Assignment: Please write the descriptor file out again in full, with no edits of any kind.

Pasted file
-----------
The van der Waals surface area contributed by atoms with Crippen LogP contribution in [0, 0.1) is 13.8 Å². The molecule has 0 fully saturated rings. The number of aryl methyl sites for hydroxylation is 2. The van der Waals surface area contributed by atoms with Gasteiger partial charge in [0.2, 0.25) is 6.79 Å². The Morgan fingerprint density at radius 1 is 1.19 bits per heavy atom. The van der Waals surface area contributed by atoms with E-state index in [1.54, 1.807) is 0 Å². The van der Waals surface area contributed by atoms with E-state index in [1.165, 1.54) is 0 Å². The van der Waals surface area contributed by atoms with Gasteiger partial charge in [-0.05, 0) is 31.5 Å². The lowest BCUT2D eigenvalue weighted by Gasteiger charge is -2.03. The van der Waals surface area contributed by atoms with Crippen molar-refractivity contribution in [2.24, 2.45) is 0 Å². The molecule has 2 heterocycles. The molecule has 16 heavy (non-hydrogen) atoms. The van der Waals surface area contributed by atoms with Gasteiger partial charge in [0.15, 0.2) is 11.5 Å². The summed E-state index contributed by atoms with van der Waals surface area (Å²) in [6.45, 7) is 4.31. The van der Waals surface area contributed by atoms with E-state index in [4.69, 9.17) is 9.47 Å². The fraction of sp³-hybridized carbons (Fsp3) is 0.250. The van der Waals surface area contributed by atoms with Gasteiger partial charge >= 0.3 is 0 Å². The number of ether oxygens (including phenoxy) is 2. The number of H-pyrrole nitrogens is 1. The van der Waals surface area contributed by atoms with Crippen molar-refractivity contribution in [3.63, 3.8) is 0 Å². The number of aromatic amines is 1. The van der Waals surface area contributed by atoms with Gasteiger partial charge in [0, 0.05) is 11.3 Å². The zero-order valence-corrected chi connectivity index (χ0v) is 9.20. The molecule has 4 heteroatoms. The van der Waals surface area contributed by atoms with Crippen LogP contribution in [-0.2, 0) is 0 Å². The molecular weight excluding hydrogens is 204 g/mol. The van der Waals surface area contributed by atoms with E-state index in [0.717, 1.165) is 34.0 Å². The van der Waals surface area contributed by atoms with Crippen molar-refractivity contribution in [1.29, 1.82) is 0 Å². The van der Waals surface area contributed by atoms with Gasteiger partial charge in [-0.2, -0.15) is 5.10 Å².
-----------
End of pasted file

The van der Waals surface area contributed by atoms with Crippen LogP contribution in [0, 0.1) is 13.8 Å². The molecule has 0 fully saturated rings. The number of aryl methyl sites for hydroxylation is 2. The van der Waals surface area contributed by atoms with Gasteiger partial charge in [0.2, 0.25) is 6.79 Å². The Morgan fingerprint density at radius 1 is 1.19 bits per heavy atom. The van der Waals surface area contributed by atoms with E-state index in [1.54, 1.807) is 0 Å². The van der Waals surface area contributed by atoms with E-state index in [1.165, 1.54) is 0 Å². The van der Waals surface area contributed by atoms with Gasteiger partial charge in [-0.05, 0) is 31.5 Å². The lowest BCUT2D eigenvalue weighted by Gasteiger charge is -2.03. The van der Waals surface area contributed by atoms with Crippen molar-refractivity contribution in [2.24, 2.45) is 0 Å². The molecule has 2 heterocycles. The molecule has 16 heavy (non-hydrogen) atoms. The van der Waals surface area contributed by atoms with Gasteiger partial charge in [0.15, 0.2) is 11.5 Å². The summed E-state index contributed by atoms with van der Waals surface area (Å²) in [6.45, 7) is 4.31. The van der Waals surface area contributed by atoms with E-state index in [4.69, 9.17) is 9.47 Å². The fraction of sp³-hybridized carbons (Fsp3) is 0.250. The van der Waals surface area contributed by atoms with Gasteiger partial charge >= 0.3 is 0 Å². The number of ether oxygens (including phenoxy) is 2. The number of H-pyrrole nitrogens is 1. The van der Waals surface area contributed by atoms with Crippen molar-refractivity contribution in [3.63, 3.8) is 0 Å². The number of aromatic amines is 1. The van der Waals surface area contributed by atoms with Gasteiger partial charge in [0, 0.05) is 11.3 Å². The zero-order valence-corrected chi connectivity index (χ0v) is 9.20. The molecule has 4 heteroatoms. The van der Waals surface area contributed by atoms with Crippen LogP contribution in [-0.2, 0) is 0 Å². The molecular weight excluding hydrogens is 204 g/mol. The van der Waals surface area contributed by atoms with E-state index in [0.717, 1.165) is 34.0 Å². The van der Waals surface area contributed by atoms with Crippen molar-refractivity contribution in [1.29, 1.82) is 0 Å². The van der Waals surface area contributed by atoms with Gasteiger partial charge in [-0.2, -0.15) is 5.10 Å².